An interesting report was released today by Zillow, which noted that despite recent home price gains, underwater homeowners still collectively owe more than $1.2 trillion more on their mortgages than their homes are worth.
That $1.2 trillion is shared by a staggering 16 million homeowners, which broken down is roughly $75,000 per household, according to the first quarter Zillow® Negative Equity Report.
Of course, the negative equity amount will be much higher in the hard-hit, expensive states, such as California, Arizona, and Florida.
Nearly One Third of Homeowners with Mortgages Underwater
And it has actually gotten worse. About 31.4% of homeowners with mortgages were underwater as of the end of the first quarter, a slight rise from the 31.1% seen a quarter earlier.
However, it is down a bit from the 32.4% seen a year ago. Still, shaving a mere 1% over the course of a year isn’t that impressive.
You also have to wonder if the numbers look even better thanks to underwater homeowners either walking away or being foreclosed on during that time. They’re no longer underwater…they’re just homeless.
But perhaps the scariest figure in the report is that more than a quarter (26.8%) of homeowners with mortgages in the Las Vegas metro area owe double what their homes are currently worth. I guess no one really wins in that city.
Now the Good News About Underwater Borrowers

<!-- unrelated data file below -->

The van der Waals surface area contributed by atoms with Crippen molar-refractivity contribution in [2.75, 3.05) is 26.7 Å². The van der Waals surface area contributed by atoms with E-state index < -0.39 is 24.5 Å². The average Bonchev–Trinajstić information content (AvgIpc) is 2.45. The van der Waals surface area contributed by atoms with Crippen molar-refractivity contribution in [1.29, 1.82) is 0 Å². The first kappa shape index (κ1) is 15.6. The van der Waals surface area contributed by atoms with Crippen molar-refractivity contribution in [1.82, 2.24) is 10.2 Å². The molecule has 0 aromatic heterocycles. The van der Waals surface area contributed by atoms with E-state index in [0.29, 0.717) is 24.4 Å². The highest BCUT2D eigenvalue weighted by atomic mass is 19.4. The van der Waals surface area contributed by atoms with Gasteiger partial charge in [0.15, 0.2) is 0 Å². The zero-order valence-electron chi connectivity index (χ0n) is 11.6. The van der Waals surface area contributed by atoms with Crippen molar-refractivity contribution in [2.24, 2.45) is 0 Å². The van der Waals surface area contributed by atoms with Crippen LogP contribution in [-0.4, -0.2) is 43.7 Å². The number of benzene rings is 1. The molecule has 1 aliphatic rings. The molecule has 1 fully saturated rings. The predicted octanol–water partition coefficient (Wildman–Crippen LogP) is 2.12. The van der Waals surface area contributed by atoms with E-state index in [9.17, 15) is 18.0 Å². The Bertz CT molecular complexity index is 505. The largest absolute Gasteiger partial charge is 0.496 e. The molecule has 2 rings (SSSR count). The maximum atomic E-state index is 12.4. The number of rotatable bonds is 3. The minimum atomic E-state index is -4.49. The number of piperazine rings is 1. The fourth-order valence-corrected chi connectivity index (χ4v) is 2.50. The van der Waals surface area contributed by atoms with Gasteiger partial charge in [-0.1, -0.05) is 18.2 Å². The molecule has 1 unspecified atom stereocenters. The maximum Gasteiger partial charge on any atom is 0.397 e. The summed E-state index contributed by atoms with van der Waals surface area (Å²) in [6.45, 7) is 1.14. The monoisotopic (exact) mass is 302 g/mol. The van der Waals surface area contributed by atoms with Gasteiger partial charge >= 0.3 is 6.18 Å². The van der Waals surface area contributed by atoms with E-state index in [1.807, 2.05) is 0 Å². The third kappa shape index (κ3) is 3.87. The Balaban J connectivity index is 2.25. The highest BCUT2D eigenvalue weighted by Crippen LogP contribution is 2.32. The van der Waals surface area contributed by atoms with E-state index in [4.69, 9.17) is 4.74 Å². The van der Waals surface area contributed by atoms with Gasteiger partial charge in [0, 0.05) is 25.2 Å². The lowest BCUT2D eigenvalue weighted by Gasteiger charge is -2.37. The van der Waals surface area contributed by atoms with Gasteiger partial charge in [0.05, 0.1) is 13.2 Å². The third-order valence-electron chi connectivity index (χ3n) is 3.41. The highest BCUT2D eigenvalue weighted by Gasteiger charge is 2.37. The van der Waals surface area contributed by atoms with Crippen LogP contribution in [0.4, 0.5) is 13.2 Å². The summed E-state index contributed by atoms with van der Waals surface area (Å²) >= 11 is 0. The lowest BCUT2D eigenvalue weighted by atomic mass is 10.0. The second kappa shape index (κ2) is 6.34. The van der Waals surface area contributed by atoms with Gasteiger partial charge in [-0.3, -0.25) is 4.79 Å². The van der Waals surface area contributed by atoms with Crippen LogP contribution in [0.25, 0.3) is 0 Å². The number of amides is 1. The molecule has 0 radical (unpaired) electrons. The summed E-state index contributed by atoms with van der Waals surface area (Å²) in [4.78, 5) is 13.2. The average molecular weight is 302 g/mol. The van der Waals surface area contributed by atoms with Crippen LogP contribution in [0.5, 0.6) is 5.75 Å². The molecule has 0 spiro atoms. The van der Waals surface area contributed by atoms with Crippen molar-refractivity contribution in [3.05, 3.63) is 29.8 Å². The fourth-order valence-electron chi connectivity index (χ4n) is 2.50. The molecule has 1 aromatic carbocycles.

While that all sounds pretty awful, Zillow Chief Economist Stan Humphries seems to be a little more upbeat.
He noted that despite the large number of underwater borrowers, nine out of 10 are still making their mortgage payments on time.
Additionally, he noted that the negative equity is essentially a “paper loss,” as it hasn’t been realized for most, and maybe never will, assuming they stick around and home prices turnaround.
To veer away from the good news for a moment, the average underwater homeowner in Las Vegas can expect their home equity in 2020 to be a paltry $1,039.
So in about eight years, Sin City residents will be rewarded with a sliver of breathing room. Of course, you still won’t be able to sell without a loss given real estate agent commissions and what not.
In Detroit, it’s even worse. Underwater homeowners there will still be, on average, $7,156 in the red by the next decade.
Okay, back to the good news. The majority of homeowners who are underwater are only just underwater.
That’s right; nearly 40% of underwater borrowers owe anywhere from one to 20 percent more than what their homes are currently worth, which obviously sounds very manageable, assuming they can stick it out.
However, an additional 20% owe between 21-40 percent more than what their homes are worth.
And 2.4 million homeowners still owe double what their homes are worth. It’s hard to imagine many of them getting back on track, even with programs like HARP 2.0 out there.
So as you can see, there’s plenty of good and bad news here, and depending on which way the economy goes, it could get a lot better, or a lot worse, exponentially. It’s also very regional. Some areas of the country will take much longer to recover back to peak home prices than others.
The takeaway from all this is that those buying now have a huge head start versus existing borrowers, most of whom continue to make on-time payments. But with more downside risk ahead, it’s still a little murky. At least you’ll have a low mortgage rate…
Check out the map below to see the underwater carnage from sea to shining sea:
I think you’re a little optimistic on your break-even date of 8 years. Many Southern California homeowners (San Bernardino and Riverside counties) are looking at 12-15 years to break even assuming a 3-5% rate of appreciation. From what I’ve heard, Las Vegas has lost even more value than we have.